Though we planned quite a bit, and may have over planned, we still did not have a plan C. I had created binders with multiple checklists, an alphabetic list of guests to help organize the escort cards, pictures my bridesmaids had chosen as hairstyle inspiration, and sketches of where each table should go and each item on each table should go. As I said, I thought I was overprepared. Since we were having an outdoor wedding, our plan B was to use my parent’s event tent in the chance they called for rain. Instead, the forecast was calling for 100% thunderstorms all day. Thunder and lightning under a tent on the beach did not sound like the safest plan, so we ended up taking the Wednesday before our wedding off work to call different venues and locations to find something. Anything. At this point, we were even considering the library, VFW hall, or the old middle school gym – as long as it was indoors and could fit us and our 60 guests. Luckily, an event barn only 8 miles from our original location had a cancellation and was open all weekend. On our drive up north, I called all of our vendors to let them know of our change in venue. Our caterer drove out the day before our wedding to scout the new venue for setting up.
We were able to use the barn on Friday for our rehearsal, rehearsal dinner, and to set up most of the wedding decorations with our families and wedding party. They also gave us access to a condo on the connected golf course to get ready the following day. During set up, my husband and bridesmaids created a strict rule that I was not allowed to decorate and risk over-exerting myself while setting up. Though it was hard not to help execute the plans I had created, with how much pain I was in, I appreciated it. I was feeling so poorly that had it not been the weekend of my wedding, I would have gone to the hospital. The stress of final wedding items and finding a new venue last minute didn’t help. My fiancé set up a chair for me in the middle of the venue where I could instruct others in decorating by referencing the diagrams I had drawn. With the venue change, these diagrams and other items I had included in the binder helped smooth the transition, as they translated well to the new venue and helped make sure we didn’t forget anything. We loved our new venue, everything went amazingly, and we were very happy with the change. Learn from me and have some plans and ideas in place in case of emergency.
The biggest tips I have for day of is having your support system protect you from stressors, wear comfortable shoes, rest when you can, and make sure you eat! There were a few minor things that happened on our wedding day in final set up with the venue that were kept from me until after they had been resolved, and I am so thankful for that. My Maid-of-Honor’s boyfriend drove about 20 minutes to the nearest Joann Fabrics to get a new frame and also helped resolve other issues. Not needing to stress about a problem that would be resolved was lovely. If you have people who can act like buffer, it will help ease your stress on your big day. Making sure you’re comfortable is also very important, especially if you suffer from chronic pain. I wore flats with my dress and broke them in with thick socks around the house before the wedding. I didn’t even notice my shoes because they were so comfy!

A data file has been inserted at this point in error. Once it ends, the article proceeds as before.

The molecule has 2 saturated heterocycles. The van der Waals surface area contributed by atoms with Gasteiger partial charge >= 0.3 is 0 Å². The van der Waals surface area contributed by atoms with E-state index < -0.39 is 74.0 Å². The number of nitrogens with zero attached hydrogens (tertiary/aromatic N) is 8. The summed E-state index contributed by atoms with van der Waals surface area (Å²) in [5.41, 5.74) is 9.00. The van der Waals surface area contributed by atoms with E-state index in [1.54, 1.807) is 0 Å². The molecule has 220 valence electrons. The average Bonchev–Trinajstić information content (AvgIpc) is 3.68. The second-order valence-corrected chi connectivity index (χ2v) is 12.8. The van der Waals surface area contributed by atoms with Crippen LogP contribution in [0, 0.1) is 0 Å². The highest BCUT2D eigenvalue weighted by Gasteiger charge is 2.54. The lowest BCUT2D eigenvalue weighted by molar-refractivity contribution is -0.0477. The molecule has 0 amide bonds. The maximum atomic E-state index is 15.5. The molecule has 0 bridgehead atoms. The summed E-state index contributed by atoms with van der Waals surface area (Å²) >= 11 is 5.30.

Make sure wherever you’re getting ready has plenty of places to sit and rest and have anything you may need both for your health and for the wedding. During pictures and before the ceremony, I sat as much as I could and took the opportunity to conserve energy. During the reception, I took many breaks and tried to stay as well hydrated as possible. In addition to staying hydrated, I did my best to eat throughout the day. We were getting our hair done at the condo, and I was the first one to arrive to have my hair curled and pinned so it had time to set before styling. I forgot to grab food and needed to be there at 7:30am, so the first bridesmaid to arrive brought me eggs from a local café. Around noon, my mom and one of her best friends put together a cheese and fruit plater and brought gluten free pretzels and hummus for us to snack on throughout the afternoon. Once we were dressed and ready, we did pictures with me and my side of the wedding party, the first look, pictures of my husband and his side of the wedding party, all of us, and then family. After that, the whole wedding party went back to the condo to relax during the guests’ cocktail party before the ceremony. Our caterer made a special tray with a variety of the hors d’oeuvres and had one of the waiters deliver it to the condo for us. We had decided to do the whole wedding gluten free, as we did not want to take the chance of me being glutened on our wedding day. Our caterer was very understanding, took great safety precautions, and created a delicious menu. We thankfully were able to eat our whole dinner and our cake without interruption during the reception. Eating throughout the day definitely helped keep my energy up.
Lean on your fiancé and the rest of your support system during planning, prep, and the big day. It’s your day, so don’t plan anything that you and your fiancé do not want or would stress you out on your wedding day. Wear what makes you comfortable, rest, and make sure you eat and stay hydrated. And most of all, enjoy this celebration with those you love!
**Some of the photography is by Thomas Kachadurian**